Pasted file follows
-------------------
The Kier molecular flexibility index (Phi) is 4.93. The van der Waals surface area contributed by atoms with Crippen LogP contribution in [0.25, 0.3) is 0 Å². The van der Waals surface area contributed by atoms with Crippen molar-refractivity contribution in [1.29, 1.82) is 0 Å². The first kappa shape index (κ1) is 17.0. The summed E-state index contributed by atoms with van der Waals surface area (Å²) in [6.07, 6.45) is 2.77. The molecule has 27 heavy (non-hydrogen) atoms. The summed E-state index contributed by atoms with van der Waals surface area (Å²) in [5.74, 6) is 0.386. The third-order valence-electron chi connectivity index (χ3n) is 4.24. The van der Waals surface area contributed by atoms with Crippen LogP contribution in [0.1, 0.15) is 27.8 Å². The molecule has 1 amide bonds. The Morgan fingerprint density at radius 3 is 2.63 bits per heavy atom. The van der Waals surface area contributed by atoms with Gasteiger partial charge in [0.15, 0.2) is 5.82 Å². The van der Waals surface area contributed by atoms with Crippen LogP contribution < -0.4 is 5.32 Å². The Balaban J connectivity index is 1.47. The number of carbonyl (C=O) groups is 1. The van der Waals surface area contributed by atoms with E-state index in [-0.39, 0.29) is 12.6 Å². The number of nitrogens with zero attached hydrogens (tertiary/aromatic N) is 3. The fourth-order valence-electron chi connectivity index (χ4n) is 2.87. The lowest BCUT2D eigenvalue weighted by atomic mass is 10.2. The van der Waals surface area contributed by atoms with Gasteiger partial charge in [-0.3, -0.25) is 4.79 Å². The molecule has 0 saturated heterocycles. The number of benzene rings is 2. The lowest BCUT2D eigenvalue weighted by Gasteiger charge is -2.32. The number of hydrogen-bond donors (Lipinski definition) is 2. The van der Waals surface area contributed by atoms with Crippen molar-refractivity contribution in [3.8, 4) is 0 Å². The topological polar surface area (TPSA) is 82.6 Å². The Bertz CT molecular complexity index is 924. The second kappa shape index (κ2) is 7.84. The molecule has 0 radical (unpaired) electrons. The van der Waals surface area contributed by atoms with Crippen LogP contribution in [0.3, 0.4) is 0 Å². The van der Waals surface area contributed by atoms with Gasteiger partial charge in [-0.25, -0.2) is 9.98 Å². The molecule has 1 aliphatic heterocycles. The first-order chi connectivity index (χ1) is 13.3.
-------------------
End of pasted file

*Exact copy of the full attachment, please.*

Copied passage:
The Kier molecular flexibility index (Phi) is 4.93. The van der Waals surface area contributed by atoms with Crippen LogP contribution in [0.25, 0.3) is 0 Å². The van der Waals surface area contributed by atoms with Crippen molar-refractivity contribution in [1.29, 1.82) is 0 Å². The first kappa shape index (κ1) is 17.0. The summed E-state index contributed by atoms with van der Waals surface area (Å²) in [6.07, 6.45) is 2.77. The molecule has 27 heavy (non-hydrogen) atoms. The summed E-state index contributed by atoms with van der Waals surface area (Å²) in [5.74, 6) is 0.386. The third-order valence-electron chi connectivity index (χ3n) is 4.24. The van der Waals surface area contributed by atoms with Crippen LogP contribution in [0.1, 0.15) is 27.8 Å². The molecule has 1 amide bonds. The Morgan fingerprint density at radius 3 is 2.63 bits per heavy atom. The van der Waals surface area contributed by atoms with Gasteiger partial charge in [0.15, 0.2) is 5.82 Å². The van der Waals surface area contributed by atoms with Crippen LogP contribution < -0.4 is 5.32 Å². The Balaban J connectivity index is 1.47. The number of carbonyl (C=O) groups is 1. The van der Waals surface area contributed by atoms with E-state index in [-0.39, 0.29) is 12.6 Å². The number of nitrogens with zero attached hydrogens (tertiary/aromatic N) is 3. The fourth-order valence-electron chi connectivity index (χ4n) is 2.87. The lowest BCUT2D eigenvalue weighted by atomic mass is 10.2. The van der Waals surface area contributed by atoms with Gasteiger partial charge in [-0.3, -0.25) is 4.79 Å². The molecule has 0 saturated heterocycles. The number of benzene rings is 2. The lowest BCUT2D eigenvalue weighted by Gasteiger charge is -2.32. The number of hydrogen-bond donors (Lipinski definition) is 2. The van der Waals surface area contributed by atoms with Crippen molar-refractivity contribution in [3.8, 4) is 0 Å². The topological polar surface area (TPSA) is 82.6 Å². The Bertz CT molecular complexity index is 924. The second kappa shape index (κ2) is 7.84. The molecule has 0 radical (unpaired) electrons. The van der Waals surface area contributed by atoms with Crippen LogP contribution in [0.3, 0.4) is 0 Å². The van der Waals surface area contributed by atoms with Gasteiger partial charge in [-0.25, -0.2) is 9.98 Å². The molecule has 1 aliphatic heterocycles. The first-order chi connectivity index (χ1) is 13.3.